On the Evolution of Female-Driven Gothic Narratives: A Reading List
Christine Mangan Recommends Fiction that Honors and Upholds the Genre’s Enduring Legacy
I can still recall reading my first Gothic novel, even all these years later. It was Louisa May Alcott’s Behind a Mask, and what I remember most is the feeling that it instilled in me—in particular, the realization that there was something more to the story than what I was reading, something that went beyond the surface narrative, however undefinable it might have been in that moment. I even recall the exact passage that gave me that feeling—it was at the end of the first chapter, when the heroine of the story (a young, pretty new governess for a wealthy family) retreats to her room—and proceeds to take out her false teeth, take off her wig, revealing something much different than the woman the reader had been introduced to in the first pages. I was too young to know it then, but what I was reading was more than a simple Gothic tale—it was also a deliberation about self and agency, about money and class, about the roles that women are expected to perform.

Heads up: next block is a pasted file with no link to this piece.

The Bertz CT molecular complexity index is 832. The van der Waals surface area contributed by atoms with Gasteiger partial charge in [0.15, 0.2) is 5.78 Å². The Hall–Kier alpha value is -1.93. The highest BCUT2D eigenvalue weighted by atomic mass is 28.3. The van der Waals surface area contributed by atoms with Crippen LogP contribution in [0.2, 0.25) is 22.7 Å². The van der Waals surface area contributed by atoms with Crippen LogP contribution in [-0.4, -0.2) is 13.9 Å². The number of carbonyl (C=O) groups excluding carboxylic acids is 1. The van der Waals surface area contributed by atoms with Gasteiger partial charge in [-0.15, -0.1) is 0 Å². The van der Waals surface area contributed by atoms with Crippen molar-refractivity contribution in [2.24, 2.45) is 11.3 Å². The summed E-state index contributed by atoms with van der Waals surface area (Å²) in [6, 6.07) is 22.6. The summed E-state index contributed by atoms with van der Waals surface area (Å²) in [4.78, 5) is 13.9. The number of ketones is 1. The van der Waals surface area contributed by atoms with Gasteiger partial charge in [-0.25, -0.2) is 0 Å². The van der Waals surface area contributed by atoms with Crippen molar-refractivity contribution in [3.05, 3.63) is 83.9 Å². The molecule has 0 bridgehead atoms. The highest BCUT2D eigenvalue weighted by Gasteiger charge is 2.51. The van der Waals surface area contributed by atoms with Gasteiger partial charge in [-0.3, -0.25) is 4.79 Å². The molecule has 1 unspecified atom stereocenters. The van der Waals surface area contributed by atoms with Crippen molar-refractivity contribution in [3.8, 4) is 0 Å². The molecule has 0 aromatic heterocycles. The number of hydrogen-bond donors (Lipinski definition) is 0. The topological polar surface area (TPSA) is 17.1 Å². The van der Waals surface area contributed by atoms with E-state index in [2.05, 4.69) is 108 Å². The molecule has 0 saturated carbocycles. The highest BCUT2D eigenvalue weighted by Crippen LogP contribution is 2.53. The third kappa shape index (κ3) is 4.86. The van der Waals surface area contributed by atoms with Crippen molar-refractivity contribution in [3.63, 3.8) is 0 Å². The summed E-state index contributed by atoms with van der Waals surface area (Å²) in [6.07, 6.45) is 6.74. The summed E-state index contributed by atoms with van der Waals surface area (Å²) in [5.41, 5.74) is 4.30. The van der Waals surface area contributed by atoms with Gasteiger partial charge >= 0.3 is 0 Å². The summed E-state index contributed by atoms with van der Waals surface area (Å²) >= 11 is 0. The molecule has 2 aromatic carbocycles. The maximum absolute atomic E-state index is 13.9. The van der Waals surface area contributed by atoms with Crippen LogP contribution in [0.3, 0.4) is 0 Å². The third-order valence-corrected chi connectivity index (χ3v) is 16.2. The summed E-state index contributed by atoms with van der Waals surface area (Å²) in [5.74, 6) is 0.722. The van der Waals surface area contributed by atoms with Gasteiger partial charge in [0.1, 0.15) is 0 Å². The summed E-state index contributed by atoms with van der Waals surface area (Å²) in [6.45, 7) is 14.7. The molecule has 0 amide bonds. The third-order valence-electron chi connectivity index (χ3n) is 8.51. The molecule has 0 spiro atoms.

In fact, since its inception, we have continually turned to the Gothic in order to examine the myriad of issues wrought by revolution, by the passage of time, and the constantly shifting cultural mores of each new era. In this way, Gothic has—ever since the publication of Walpole’s Castle of Otranto—historically served as a space in which to give voice to anxieties that arise from such changes, to solidify them as a collective experience, employing terror and horror in order to examine the oft-times tumultuous upheaval left in the wake of such transformative experiences.